This is a fossil of the most abundant arthropod to be found in the Burgess Shale and like the others mentioned, owes its fossil appearance to the extraordinary preservation of its soft body parts. Obviously preservation of bone as a fossil is much more likely, but this is not possible for invertebrate animals. Here it is, for us to wonder at, preserved by a freak mud slide 508 million years ago and then not eaten or destroyed by rotting away probably because of a lack of oxygen in its tomb. What a wonder it is to look at! If you are not moved, then science is not for you!
In the next blog, we’ll have a look at the mass extinction events that have occurred over the last 2 billion years and try to find an argument for their positive effect on the evolution of life. Since we are unable to re-run the tape, whatever case we make will be untestable; but as far as intellectual ego is concerned, that may be another positive!
Well, it’s a good trick to go out on a high note and a fossil from the Burgess Shale certainly qualifies for that, so until the next blog,
This has been rather a long posting and the usual listing of where this work fits within typical A Level Biology courses will be attached to the next, hopefully shorter, blog.
Some Questions and Activities you might like
- How does the size of an animal affect its success?
- What advantages can you see in differentiation?
- Why did the “Cambrian Explosion” of diversification in body forms occur in a relatively short period? Can you imagine conditions where the same rapid evolution could occur in the future?
Reading around the subject
My major sources for the blog are worth having a look at:
- The background to the magical hold that the Burgess Shale has on us is “Wonderful Life” by the late Stephen J. Gould. As with the rest of his work, it is readable unlike so many textbooks, but it also is captivating. There is a warning: as well as possibly influencing your choice of career, Gould’s decision to re-write Walcott’s original intentions, that all of the fauna would fit in existing phyla, has been challenged and may not be so well accepted by palaeontologists today.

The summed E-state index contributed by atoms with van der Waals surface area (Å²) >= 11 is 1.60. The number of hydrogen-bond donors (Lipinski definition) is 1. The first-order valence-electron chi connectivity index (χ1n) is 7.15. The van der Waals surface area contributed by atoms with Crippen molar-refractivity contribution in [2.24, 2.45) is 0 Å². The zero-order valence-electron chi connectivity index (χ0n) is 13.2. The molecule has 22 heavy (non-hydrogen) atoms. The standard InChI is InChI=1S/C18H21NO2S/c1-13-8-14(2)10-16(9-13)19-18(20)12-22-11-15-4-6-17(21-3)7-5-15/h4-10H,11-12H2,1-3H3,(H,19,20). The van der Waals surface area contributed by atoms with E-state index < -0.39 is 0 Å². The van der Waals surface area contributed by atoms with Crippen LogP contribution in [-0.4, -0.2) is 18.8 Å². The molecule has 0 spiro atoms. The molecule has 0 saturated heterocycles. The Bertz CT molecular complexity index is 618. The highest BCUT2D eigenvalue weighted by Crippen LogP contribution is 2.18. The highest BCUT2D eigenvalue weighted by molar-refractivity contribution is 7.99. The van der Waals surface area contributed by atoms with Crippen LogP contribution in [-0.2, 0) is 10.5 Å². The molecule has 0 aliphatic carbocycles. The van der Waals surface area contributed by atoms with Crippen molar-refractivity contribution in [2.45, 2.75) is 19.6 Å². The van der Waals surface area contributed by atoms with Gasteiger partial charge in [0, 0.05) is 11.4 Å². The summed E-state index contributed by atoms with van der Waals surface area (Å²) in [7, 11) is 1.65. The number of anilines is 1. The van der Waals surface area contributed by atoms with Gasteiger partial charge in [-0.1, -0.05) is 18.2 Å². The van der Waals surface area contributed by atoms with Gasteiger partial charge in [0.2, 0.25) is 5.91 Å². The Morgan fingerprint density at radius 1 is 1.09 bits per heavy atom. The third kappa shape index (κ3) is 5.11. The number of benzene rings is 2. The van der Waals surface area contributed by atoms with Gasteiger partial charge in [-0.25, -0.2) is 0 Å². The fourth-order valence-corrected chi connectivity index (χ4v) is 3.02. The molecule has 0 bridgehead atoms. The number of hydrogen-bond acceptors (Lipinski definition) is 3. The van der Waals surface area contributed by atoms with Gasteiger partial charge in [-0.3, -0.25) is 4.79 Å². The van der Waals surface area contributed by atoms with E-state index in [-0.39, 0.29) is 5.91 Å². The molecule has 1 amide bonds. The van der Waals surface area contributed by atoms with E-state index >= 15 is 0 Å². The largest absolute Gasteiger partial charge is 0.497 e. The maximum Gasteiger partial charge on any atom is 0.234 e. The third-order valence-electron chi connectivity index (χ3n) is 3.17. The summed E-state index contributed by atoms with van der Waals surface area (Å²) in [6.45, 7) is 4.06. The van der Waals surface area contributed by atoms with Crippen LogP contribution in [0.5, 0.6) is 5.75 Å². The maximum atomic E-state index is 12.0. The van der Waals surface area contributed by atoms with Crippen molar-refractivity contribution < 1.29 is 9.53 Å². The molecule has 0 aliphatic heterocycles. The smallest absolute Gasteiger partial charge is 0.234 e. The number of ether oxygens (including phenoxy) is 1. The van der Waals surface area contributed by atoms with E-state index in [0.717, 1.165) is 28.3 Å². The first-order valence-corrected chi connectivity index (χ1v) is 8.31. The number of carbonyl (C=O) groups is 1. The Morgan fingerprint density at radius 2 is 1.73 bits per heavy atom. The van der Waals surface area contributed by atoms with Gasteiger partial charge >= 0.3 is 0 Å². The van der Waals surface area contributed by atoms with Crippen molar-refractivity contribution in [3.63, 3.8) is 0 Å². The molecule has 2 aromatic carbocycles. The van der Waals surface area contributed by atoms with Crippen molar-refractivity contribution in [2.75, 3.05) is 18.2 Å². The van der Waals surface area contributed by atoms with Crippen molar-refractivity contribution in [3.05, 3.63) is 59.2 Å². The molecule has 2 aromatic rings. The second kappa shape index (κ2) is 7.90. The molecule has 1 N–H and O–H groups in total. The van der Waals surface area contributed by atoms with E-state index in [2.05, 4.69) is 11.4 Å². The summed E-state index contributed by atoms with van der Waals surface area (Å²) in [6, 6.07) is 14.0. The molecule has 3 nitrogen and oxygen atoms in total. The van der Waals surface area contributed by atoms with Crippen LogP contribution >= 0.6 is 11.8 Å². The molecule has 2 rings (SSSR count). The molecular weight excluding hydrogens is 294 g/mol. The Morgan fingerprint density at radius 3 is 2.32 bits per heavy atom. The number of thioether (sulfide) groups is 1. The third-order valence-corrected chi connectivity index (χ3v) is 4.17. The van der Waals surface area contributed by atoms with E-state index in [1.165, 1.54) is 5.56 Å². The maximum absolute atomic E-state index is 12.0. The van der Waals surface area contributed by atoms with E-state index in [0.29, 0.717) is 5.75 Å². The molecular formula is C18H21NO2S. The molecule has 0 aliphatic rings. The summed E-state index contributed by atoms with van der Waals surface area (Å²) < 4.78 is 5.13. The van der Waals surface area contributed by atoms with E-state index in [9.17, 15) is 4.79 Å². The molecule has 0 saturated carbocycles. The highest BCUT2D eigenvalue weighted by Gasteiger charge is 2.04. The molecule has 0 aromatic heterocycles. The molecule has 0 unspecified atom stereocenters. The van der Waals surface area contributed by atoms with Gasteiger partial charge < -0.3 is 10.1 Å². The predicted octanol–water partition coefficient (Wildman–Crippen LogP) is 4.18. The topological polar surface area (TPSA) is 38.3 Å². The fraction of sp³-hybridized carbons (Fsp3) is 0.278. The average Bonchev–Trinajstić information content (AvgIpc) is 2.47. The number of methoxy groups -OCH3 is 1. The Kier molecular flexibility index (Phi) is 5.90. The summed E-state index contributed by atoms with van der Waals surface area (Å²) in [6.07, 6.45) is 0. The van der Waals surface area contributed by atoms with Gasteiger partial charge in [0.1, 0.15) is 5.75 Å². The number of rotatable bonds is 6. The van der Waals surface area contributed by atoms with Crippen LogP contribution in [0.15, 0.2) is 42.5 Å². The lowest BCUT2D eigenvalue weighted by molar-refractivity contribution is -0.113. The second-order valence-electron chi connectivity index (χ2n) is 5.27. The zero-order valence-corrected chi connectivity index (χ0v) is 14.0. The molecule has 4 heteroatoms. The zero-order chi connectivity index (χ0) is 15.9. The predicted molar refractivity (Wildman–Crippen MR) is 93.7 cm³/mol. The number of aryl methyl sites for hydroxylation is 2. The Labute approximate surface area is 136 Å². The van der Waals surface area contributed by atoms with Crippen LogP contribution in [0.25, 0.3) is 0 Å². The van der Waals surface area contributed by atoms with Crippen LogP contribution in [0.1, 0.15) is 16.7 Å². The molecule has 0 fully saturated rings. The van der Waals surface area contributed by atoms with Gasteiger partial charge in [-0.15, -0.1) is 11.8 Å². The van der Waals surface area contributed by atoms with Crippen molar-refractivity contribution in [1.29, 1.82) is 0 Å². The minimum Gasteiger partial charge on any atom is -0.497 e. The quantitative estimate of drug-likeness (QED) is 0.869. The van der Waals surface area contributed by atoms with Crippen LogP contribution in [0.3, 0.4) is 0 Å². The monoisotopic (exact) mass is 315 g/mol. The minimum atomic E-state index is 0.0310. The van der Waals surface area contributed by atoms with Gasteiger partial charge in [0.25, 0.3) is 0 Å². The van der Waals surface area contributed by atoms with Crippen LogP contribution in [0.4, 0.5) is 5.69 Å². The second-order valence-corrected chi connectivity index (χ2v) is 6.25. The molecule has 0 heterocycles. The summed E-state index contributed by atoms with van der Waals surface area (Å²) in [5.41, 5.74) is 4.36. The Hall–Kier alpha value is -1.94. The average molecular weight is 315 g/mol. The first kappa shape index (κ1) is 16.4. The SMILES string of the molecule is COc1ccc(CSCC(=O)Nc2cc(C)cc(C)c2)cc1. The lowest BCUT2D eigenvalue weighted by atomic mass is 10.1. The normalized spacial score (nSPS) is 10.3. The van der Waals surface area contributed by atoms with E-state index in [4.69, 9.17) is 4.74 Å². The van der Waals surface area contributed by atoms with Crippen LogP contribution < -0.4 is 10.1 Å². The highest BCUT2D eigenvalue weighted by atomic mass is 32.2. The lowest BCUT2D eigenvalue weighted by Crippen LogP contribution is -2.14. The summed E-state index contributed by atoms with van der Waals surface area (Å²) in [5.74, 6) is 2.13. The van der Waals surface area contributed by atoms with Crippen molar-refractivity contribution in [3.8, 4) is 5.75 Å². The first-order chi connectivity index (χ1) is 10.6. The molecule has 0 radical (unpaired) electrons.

- http://paleobiology.si.edu/burgess/ This is the Smithsonian’s own site.
- https://en.wikipedia.org/wiki/Burgess_Shale_type_preservation This is a good resume of other geographical locations on the planet where similar biota to that of the Burgess Shale have been found. It is particularly good for the preservation process which enabled fossilisation of the soft body parts.
- Image 1 – [Copyright licensed under CC BY-SA 3.0 via Wikimedia Commons – https://commons.wikimedia.org/wiki/File:Stromatolites_in_Sharkbay.jpg#/media/File:stromatolites_in_Sharkbay.jpg]
- Image 2 – [Copyright licensed under CC0 via Wikimedia Commons – https://commons.wikimedia.org/wiki/File:SoegininaStromatolitesEstonia.jpg#/media/File:SoegininaStromatolitesEstonia.jpg]
- Image 3 – [Copyright license: Wikimedia Commons – https://commons.wikimedia.org/wiki/File:Charles_Doolittle_Walcott_(1850-1927),_Sidney_Stevens_Walcott_(1892-1977),_and_Helen_Breese_Walcott_(1894-1965).jpg#/media/File:Charles_Doolittle_Walcott_(1850-1927),_Sidney_Stevens_Walcott_(1892-1977),_and_Helen_Breese_Walcott_(1894-1965).jpg]
- Image 4 – Attribution: “Opabinia BW” by Nobu Tamura [Copyright: via Wikimedia Commons – https://commons.wikimedia.org/wiki/File:Opabinia_BW.jpg#/media/File:Opabinia_BW.jpg]
- Image 5 – Attribution: Hallucigenia sparsa” by Apokryltaros . [Copyright Licensed under CC BY 2.5 via Wikimedia Commons – https://commons.wikimedia.org/wiki/File:Hallucigenia_sparsa.JPG#/media/File:Hallucigenia_sparsa.JPG]
- Image 6 – [Attribute: http://bioteaching.com/the-history-and-significance-of-anomalocaris/]
- Image 7 – Attribution: “Anomalocaris canadensis grasping claw, Burgess Shale” by James St. John. (Burgess Shale Formation, Middle Cambrian; Walcott Quarry, above Field, British Columbia, Canada). [Copyright Licensed under CC BY 2.0 via Wikimedia Commons – https://commons.wikimedia.org/wiki/File:Anomalocaris_canadensis_grasping_claw,_Burgess_Shale.jpg#/media/File:Anomalocaris_canadensis_grasping_claw,_Burgess_Shale.jpg]
- Image 8 – Attribution: Apokryltaros [Copyright: This file is licensed under the Creative Commons Attribution-Share Alike 4.0 International license.]
- Image 9 – Attribution Verisimilus [Copyright Wikimedia Commons http://creativecommons.org/licenses/by/2.5)]